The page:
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The Lambda Variant: What You Need to Know

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The Lambda Variant: What You Need to Know

The delta variant of coronavirus has dominated headlines in recent weeks. According to the Centers for Disease Control and Prevention (CDC), this highly contagious strain of the virus accounts for over 80% of the most recent COVID-19 infections across the U.S.

As we continue to monitor the delta variant, other lesser-reported strains of the virus are emerging. As recently as July 19, 2021, a hospital in Texas reported its first case of the lambda coronavirus variant.

Though the delta variant remains the top concern among U.S. health officials, it’s important to understand the lambda variant, how it differs from other strains, and what precautions you can take to stay safe.

What Is the Lambda Variant?

According to the World Health Organization (WHO), the lambda variant was first identified in Peru in late 2020. Due to its spread across South American countries, the WHO classifies the lambda variant as a “variant of interest.” The CDC, which focuses on U.S. cases, has yet to give lambda a classification. By comparison, both health organizations have labeled the delta variant as a “variant of concern.”

Like other coronavirus variants, lambda has unique differences that could affect the way the virus spreads. More research is needed to determine if the lambda variant leads to more severe symptoms or faster spread of COVID-19.

Vaccines and the Lambda Variant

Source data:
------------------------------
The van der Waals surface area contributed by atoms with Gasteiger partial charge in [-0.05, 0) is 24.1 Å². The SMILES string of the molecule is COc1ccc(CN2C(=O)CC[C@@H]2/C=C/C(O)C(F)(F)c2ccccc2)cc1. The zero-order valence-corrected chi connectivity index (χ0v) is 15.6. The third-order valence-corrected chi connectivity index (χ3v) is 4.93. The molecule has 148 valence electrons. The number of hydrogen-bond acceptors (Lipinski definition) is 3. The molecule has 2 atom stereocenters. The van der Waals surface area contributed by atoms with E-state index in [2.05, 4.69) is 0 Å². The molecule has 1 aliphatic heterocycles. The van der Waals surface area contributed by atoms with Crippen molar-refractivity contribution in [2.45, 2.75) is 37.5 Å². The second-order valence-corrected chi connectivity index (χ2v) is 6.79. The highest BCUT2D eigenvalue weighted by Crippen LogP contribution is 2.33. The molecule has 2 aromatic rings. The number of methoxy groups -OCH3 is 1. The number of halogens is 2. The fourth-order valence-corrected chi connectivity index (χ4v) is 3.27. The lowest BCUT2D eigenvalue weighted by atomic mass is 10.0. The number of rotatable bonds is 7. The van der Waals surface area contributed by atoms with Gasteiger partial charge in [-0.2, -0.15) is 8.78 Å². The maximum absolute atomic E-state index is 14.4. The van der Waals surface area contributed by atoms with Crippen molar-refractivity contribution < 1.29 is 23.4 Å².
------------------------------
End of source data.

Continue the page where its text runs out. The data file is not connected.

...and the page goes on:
Very little is known about the effectiveness of vaccines on the lambda variant. Scientists are still trying to determine if the lambda variant can escape the protective antibodies people develop after COVID-19 infection or vaccination.

Keeping Yourself and Others Safe

Though we have more to learn about the lambda variant, health experts agree that vaccination is still the best protection against COVID-19. The CDC reports that COVID-19 vaccines available for use in the U.S. offer protection against most variants known to be spreading across the country.

Our experts stress that both doses of a two-dose vaccine are needed for the highest level of protection. Beyond vaccination — and especially for those unable to be vaccinated — it’s important to continue practicing safe hygiene.

  • In public, especially indoors, wear your face mask and keep a safe distance from others
  • In public and at home, wash your hands thoroughly and often and avoid touching your eyes, mouth and nose
  • Disinfect high-touch surfaces in your home frequently
  • Read the CDC's steps to protect yourself and others

Your Next Steps

If you’re not vaccinated yet and are eligible, get the shot. Encourage your loved ones to also get vaccinated. The more people who do, the more likely we are to slow the spread of coronavirus and its variants. For more information on the coronavirus vaccine, visit our Resource Hub.

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